Sgt. Harris motioned for Williams to open the door as the rest of the squad took up firing positions. Williams jerked the door open. Nothing. The squad entered and broke up into their fire teams.

    Walters: So you found nothing on the 4th floor?

    West: Not a damn thing. Not even furniture.

    Walters: What about the 3rd floor?

    West: The same. Nada. It didn’t even look like the building was occupied. That was, until we reached the 2nd floor.

    Williams opened the door and the stench hit them immediately. It reminded West of the time when he had gone hunting with his Dad and they came upon a dead deer that had been dead for weeks. Only this was a thousand times stronger.
    Williams and West were the first to enter. West, trying to breathe through his mouth, took the right side of the door and Williams, the left. A quick scan showed that the entire floor was one big room and there were crates and boxes everywhere. No sign of where the smell was coming from, though. It just seemed to be everywhere.
    Sgt. Harris and the rest of the squad rushed past him and took up positions behind the nearest crates. Just as he turned to look for some cover, he heard shots.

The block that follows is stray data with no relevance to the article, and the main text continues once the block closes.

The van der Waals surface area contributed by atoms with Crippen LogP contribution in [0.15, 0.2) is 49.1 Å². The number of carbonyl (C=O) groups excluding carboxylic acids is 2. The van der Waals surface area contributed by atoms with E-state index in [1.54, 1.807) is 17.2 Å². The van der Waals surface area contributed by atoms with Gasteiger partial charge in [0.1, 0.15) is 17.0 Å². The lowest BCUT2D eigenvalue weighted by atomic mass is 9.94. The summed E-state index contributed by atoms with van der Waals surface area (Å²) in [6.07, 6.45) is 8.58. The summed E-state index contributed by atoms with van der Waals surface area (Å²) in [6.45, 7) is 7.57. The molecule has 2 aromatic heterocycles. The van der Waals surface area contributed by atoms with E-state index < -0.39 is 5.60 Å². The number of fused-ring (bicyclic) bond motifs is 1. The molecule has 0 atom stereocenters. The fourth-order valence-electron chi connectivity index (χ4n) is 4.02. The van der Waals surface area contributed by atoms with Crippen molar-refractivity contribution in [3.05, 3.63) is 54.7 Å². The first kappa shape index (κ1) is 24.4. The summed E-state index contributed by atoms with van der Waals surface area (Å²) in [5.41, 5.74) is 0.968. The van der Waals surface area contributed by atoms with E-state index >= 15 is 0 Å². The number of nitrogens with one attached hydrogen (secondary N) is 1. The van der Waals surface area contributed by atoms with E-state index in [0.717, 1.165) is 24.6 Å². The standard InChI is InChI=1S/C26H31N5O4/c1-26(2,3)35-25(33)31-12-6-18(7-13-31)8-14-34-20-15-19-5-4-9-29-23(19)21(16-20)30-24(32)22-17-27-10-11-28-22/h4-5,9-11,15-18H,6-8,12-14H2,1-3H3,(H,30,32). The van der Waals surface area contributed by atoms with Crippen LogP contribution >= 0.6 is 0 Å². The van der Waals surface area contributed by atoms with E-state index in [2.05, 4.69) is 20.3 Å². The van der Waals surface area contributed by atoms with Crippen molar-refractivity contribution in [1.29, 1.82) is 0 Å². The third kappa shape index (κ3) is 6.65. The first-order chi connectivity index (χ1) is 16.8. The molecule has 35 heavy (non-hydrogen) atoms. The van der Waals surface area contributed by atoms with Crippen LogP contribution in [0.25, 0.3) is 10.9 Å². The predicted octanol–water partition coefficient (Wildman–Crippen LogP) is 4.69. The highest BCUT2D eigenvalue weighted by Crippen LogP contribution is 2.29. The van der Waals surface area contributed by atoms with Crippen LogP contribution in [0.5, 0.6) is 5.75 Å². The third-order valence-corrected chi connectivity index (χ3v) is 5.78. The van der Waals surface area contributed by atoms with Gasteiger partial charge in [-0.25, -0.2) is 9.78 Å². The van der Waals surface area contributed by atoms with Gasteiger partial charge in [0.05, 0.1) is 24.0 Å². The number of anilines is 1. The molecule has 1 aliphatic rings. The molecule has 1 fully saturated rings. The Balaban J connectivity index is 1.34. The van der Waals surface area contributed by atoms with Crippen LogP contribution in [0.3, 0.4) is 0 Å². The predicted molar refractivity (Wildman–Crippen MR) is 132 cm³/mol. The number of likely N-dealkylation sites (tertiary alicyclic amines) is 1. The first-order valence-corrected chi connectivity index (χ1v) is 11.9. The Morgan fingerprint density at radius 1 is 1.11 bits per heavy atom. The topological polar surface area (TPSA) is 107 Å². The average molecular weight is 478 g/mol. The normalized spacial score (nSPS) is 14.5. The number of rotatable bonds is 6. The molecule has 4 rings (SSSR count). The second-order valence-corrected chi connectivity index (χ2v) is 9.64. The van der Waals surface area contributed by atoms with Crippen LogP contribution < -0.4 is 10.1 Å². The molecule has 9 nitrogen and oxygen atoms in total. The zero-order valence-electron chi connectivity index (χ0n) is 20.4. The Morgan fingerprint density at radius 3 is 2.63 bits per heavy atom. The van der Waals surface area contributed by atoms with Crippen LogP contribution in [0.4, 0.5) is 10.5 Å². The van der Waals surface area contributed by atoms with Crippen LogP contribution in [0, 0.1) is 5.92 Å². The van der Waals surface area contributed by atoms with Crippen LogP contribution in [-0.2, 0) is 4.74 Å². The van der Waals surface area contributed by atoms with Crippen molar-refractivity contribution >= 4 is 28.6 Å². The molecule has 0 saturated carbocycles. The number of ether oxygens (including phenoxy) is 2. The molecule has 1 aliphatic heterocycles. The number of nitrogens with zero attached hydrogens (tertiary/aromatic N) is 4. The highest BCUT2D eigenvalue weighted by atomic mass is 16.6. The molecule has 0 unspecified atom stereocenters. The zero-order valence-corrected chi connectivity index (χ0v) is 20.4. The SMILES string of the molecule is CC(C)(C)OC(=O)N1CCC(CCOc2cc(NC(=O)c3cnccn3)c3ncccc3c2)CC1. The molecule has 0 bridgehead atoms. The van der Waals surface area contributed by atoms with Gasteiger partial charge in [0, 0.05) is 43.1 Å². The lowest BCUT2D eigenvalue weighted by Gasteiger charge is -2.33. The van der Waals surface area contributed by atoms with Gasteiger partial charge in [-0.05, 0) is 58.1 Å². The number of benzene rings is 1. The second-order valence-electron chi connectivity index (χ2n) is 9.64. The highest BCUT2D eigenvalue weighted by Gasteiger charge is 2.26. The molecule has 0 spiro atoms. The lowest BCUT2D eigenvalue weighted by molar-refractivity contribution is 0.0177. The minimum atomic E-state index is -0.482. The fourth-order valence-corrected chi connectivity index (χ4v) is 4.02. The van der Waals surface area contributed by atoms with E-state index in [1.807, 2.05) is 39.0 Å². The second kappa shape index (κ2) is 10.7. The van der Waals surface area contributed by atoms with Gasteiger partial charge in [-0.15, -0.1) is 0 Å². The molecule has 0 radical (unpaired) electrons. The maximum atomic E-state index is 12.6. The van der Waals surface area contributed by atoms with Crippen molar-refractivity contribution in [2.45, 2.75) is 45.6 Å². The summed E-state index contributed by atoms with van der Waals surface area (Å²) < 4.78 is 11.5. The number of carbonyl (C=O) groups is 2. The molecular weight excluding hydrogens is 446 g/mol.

Walters: Were they shots from your squad?

    West: No, they came from down below. It was just a few, at first, and then it seemed as if the whole platoon had opened up. Sgt. Harris was talking on the radio when….

    Walters: When what, Corporal? What happened then?

    The ground started to shake. Or, more like, the whole building shook. West grabbed a hold of a post that was next to him. Sgt. Harris wasn’t as lucky; he fell down and was hit by some falling debris. It was then that West heard it.

    Walters: Heard what, Corporal? What was it that you heard?

    West: I don’t know if I can put it to words. It was like a scream…a roar…of a thousand people all at once. It seemed like it was behind me, in front of me, underneath me, all around. Williams and some of the others dropped to the floor and just grabbed their ears. I just tied to yell louder than it.

    Walters: Did you ever find out what caused the smell?

    West stopped yelling. His voice was raw and his eardrums pounded. Williams was rolling on the ground curled up in a ball. West ran over to him and kicked him.
    “Get up, Marine! We can’t be wetting our pants now! We have a mission to finish!”